, 1998
"... Abstract. Pebble is a simple language designed to improve the productivity and effectiveness of hardware design. It improves productivity by adopting reusable wordlevel and bitlevel descriptions which can be customised by different parameter values, such as design size and the number of pipeline s ..."
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Cited by 41 (13 self)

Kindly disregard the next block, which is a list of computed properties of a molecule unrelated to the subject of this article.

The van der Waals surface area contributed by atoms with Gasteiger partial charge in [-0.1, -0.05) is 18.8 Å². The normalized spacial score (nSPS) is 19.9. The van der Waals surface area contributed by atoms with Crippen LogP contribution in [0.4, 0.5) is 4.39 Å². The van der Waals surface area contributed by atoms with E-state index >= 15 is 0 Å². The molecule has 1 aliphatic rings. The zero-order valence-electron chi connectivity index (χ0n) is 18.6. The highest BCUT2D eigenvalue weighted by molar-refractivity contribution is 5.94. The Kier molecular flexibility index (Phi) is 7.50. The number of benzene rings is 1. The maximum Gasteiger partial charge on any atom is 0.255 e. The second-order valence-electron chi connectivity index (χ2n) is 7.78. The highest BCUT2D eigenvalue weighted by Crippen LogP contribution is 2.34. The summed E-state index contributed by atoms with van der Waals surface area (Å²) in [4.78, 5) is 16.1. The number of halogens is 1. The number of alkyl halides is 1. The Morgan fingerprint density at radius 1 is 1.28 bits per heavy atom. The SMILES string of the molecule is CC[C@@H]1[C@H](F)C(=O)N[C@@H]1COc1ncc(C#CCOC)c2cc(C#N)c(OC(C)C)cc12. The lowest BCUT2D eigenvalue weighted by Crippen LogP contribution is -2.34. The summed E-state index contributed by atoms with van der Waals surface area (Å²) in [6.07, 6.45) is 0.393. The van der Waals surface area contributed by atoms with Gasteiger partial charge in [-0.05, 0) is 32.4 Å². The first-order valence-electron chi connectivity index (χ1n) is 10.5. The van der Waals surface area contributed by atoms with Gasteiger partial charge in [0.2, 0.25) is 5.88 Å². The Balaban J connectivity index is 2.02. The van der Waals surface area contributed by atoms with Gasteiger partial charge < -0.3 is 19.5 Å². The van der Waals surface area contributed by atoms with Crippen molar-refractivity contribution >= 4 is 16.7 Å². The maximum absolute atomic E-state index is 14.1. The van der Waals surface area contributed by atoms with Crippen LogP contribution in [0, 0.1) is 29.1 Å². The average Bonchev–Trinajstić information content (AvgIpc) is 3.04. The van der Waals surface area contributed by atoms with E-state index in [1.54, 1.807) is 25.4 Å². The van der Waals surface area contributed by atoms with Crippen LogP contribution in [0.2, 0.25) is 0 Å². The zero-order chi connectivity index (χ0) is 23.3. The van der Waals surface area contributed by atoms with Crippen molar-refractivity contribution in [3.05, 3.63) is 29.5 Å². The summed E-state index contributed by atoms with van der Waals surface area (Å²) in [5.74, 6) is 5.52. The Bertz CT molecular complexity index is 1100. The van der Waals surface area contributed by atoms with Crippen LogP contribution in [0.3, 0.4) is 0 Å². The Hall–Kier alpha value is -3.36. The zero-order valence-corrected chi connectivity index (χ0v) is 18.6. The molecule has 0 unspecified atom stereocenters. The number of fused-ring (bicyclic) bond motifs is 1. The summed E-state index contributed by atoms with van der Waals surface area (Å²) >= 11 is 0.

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Abstract. Pebble is a simple language designed to improve the productivity and effectiveness of hardware design. It improves productivity by adopting reusable wordlevel and bitlevel descriptions which can be customised by different parameter values, such as design size and the number of pipeline stages. Such descriptions can be compiled without flattening into various VHDL dialects. Pebble improves design effectiveness by supporting optional constraint descriptions, such as placement attributes, at various levels of abstraction; it also supports runtime reconfigurable design. We introduce Pebble and the associated tools, and illustrate their application to VHDL library development and reconfigurable designs for Field Programmable Gate Arrays (FPGAs). 1